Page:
New pairings have beginning to take shape in the last 13 months, one is the one of Becky Sauerbrunn and Abby Dahlkemper in the back line.
If the central midfield is the engine of your soccer team, you’ll want one that is powerful. At the same time, you want it to be versatile, able to accelerate and decelerate on a dime when necessary, and work at a high level of RPMs over a 90-minute game. You always need it to be reliable, able to take a beating and of course, the more cylinders the better to power that machine.
The USA’s central midfield players at the 2015 Women’s World Cup and 2016 Olympics put in excellent shifts on the biggest of stages.
In Canada, with Carli Lloyd playing as more of a withdrawn forward, and Lauren Holiday and Morgan Brian (who entered the USA lineup beginning in the quarterfinal when Holiday was suspended due to yellow cards) playing the lion’s share of minutes behind the soon-to-be FIFA Player of the Year, the USA memorably knocked off some extremely talented teams to win its third Women’s World Cup title.
Morgan Brian and Carli Lloyd at the 2015 FIFA Women's World Cup
The following year at the Olympics in Brazil, Allie Long was added to the central midfield mix, while Lindsey Horan also saw some minutes in central midfield, along with Brian and Lloyd.
Over those two tournaments there was definite quality in those positions and some world class performances. What wasn’t there was depth, especially at the Olympics where the roster size allows for just 16 field players.
Fast forward to the end of 2017. U.S. head coach Jill Ellis has used this year to experiment and give numerous players chances to prove themselves all with a goal of expanding the player pool, and the World Cup winning coach is certainly pleased about how that depth has evolved, especially in the center of the park.
“Back in 2015, we played out of a 4-4-2, mainly because we didn’t have a lot of depth in there,” said Ellis. “Bringing younger players in and giving them these kinds of opportunities has given us a very diverse group of central players, and like any team, we lean on that very heavily in terms what they can bring to the table. It’s a very exciting problem to have.”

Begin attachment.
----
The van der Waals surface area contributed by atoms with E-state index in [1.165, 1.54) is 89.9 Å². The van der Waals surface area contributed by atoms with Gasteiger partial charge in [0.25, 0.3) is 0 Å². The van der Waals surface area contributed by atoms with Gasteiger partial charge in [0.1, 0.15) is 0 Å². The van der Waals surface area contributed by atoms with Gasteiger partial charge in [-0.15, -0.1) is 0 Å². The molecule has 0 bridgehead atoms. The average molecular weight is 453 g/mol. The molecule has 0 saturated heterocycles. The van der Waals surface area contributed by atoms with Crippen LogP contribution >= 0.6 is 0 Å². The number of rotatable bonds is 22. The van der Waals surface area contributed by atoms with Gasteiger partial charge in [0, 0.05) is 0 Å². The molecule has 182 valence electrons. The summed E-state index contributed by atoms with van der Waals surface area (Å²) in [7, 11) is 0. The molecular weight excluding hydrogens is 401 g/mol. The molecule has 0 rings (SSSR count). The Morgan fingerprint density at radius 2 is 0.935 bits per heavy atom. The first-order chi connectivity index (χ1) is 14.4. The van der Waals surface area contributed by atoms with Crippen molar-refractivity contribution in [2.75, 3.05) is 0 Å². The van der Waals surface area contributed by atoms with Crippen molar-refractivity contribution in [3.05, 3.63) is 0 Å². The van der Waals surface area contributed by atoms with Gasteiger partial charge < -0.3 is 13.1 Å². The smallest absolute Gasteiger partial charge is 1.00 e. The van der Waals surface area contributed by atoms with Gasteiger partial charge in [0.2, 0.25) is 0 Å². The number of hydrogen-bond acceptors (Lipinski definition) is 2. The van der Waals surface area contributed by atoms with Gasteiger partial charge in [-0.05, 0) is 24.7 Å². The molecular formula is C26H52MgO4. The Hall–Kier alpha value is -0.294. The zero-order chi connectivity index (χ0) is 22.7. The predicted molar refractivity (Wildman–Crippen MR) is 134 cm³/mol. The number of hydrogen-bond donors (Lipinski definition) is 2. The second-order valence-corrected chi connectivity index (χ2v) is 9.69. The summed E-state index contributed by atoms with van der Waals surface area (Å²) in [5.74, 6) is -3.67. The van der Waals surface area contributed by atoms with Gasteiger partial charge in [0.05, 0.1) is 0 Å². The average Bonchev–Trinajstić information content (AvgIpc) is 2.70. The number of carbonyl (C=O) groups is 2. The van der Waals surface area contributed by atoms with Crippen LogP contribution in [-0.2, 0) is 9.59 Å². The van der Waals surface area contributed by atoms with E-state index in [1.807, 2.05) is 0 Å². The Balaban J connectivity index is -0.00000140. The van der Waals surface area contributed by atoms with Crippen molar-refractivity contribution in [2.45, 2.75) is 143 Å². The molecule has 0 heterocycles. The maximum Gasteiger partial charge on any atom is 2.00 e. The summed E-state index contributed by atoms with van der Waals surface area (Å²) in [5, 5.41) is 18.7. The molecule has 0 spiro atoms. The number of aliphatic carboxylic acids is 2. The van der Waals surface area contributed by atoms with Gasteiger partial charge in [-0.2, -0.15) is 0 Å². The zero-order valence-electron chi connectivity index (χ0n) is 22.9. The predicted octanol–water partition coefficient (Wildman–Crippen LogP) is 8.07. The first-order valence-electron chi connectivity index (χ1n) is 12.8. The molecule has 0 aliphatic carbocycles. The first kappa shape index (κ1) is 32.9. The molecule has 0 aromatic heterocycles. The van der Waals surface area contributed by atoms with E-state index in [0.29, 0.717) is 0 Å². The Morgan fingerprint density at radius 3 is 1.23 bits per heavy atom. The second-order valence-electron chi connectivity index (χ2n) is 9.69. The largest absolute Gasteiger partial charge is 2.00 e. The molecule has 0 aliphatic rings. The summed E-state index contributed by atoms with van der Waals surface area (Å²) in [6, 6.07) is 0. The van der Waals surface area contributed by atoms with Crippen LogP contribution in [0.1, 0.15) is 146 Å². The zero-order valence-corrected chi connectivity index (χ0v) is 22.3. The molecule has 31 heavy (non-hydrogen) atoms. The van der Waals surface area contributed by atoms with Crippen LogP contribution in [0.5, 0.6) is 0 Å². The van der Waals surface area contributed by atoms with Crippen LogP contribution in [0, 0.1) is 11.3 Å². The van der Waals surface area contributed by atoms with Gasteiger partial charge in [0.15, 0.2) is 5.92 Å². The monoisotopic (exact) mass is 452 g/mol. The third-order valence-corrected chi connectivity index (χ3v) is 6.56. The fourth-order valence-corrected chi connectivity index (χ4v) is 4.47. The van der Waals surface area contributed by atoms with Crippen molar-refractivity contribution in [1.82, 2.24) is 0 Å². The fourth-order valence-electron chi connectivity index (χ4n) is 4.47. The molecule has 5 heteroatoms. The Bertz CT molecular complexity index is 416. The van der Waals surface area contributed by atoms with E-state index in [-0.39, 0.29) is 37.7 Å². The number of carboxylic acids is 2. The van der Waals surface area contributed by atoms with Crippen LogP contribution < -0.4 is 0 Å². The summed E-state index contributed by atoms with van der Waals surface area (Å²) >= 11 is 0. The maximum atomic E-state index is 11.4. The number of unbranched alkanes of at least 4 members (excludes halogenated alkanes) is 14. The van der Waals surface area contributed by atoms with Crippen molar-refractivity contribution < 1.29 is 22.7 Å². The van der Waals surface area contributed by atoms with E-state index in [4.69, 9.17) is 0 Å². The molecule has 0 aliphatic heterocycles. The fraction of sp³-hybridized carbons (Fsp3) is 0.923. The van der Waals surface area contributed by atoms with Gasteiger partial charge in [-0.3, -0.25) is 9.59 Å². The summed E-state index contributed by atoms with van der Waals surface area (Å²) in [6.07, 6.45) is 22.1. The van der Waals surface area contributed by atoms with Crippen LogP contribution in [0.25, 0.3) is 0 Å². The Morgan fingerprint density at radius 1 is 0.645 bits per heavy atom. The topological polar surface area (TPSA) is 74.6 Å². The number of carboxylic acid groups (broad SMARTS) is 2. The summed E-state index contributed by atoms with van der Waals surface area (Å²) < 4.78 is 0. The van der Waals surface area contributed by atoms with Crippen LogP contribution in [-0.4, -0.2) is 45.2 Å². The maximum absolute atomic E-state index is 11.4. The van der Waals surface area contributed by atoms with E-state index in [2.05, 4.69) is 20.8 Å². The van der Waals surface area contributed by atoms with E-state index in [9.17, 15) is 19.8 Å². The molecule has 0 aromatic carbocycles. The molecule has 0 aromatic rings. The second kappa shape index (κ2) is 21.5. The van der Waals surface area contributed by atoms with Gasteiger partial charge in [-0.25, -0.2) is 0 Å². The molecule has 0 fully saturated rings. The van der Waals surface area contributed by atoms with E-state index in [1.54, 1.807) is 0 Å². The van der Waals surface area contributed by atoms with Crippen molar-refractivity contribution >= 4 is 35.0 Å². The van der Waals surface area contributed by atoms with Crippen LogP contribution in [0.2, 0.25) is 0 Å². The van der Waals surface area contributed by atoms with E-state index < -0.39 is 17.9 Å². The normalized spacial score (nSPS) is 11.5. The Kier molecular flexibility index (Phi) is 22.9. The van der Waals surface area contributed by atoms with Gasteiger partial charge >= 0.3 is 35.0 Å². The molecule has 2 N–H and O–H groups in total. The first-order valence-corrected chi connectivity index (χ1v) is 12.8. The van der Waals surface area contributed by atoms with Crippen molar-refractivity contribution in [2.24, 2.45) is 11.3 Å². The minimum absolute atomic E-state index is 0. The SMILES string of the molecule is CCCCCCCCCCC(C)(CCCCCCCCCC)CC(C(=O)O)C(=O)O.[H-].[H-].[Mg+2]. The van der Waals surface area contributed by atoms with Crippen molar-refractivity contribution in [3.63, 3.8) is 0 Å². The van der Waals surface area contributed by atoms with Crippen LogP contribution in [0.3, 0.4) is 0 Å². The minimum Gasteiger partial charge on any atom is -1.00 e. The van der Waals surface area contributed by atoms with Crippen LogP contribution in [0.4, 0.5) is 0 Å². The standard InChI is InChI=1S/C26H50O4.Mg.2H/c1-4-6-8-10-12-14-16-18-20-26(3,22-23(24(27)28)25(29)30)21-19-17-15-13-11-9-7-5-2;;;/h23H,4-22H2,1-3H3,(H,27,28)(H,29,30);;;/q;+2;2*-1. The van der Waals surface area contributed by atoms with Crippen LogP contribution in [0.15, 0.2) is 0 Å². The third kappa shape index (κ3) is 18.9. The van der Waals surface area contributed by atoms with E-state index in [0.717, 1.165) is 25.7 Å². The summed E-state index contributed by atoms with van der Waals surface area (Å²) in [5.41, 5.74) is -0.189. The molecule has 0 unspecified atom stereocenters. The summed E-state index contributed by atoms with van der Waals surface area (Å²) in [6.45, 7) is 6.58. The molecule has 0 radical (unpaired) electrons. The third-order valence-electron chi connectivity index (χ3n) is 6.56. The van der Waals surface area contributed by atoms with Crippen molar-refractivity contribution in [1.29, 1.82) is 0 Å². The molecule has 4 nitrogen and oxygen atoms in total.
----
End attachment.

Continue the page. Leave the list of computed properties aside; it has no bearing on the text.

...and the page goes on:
While Holiday retired after the World Cup, Lloyd and Brian and Long are veterans with invaluable experience playing centrally at the highest levels. Additionally, Horan – in her fifth season as a pro despite being only 23-years-old – blossomed in a midfield role after an excellent season for the Portland Thorns. She played all 24 regular season games and scored four goals with two assists while helping her club to a NWSL title. She scored the game-winner in the championship game, a 1-0 victory against the North Carolina Courage.
Lindsey Horan has had a terrific season both for club and country in 2017.
In the latter stages of 2017, the emergence of Julie Ertz as a defensive midfielder has added a tremendous boost to the U.S. team. With thunderous ball-winning talents and a goal-scoring knack that has seen her up her career total to 14, Ertz has looked extremely comfortable playing in midfield after seeing almost all her minutes in central defense for the first four years of her WNT career. She played almost exclusively at the defensive midfield spot during the NWSL season for the Chicago Red Stars and her success there provided a clearer picture for her transition to the midfield at the international level, albeit in a position that has many similar characteristics to a center back.
Then you add to the mix the six-foot Samantha Mewis, who has had a breakout year for club and country while starting every match and playing the most minutes on the U.S. team besides Becky Sauerbrunn. In the “up-and-coming” category is 21-year-old Andi Sullivan, who has recovered from an ACL injury after a bright debut for the National Team at the end of 2016, and 22-year-old Rose Lavelle, who in between some injuries has shown flashes of brilliance and some qualities that could make her a legitimate number 10.
Over the span of 13 months, Ellis has analyzed what she values as an “exciting problem;” eight players currently in the mix and battling for playing time in what is usually a three-player central midfield.
Samantha Mewis has blossomed into a strong figure in the center of the field.
In the middle, Ellis now has connecters and distributors, ball-winners, goal-scorers, dribblers, and players who can shoot and score from distance, or on set plays. It’s an exciting mix of talents and skillsets to draw from. Over the next handful of months, one goal will be to find the best combination(s) of players and qualities.
“We’ve had some injuries, so we haven’t fixated yet on a set three,” said Ellis. “But over time, over the next months, we’ll be looking at their qualities and how the players play off each other. It’s about finding the right combination of those three and ball-winners and distributors and goal scorers. That’s going to be imperative in terms of starting to look at connections on the field. We’ve got a skeleton and now we’re working on the nervous system. That’s going to be the chemistry and interplay between these players and we’ll see how they complement each other and bring out the best in each other.”Read more
Photos from the U.S. Women’s National Team's dominant 3-1 win against Canada in front of 17,960 fans at Avaya Stadium on Sunday night. The win closed out the WNT's 2017 schedule, with goals from Julie Ertz, Alex Morgan, and Carli Lloyd.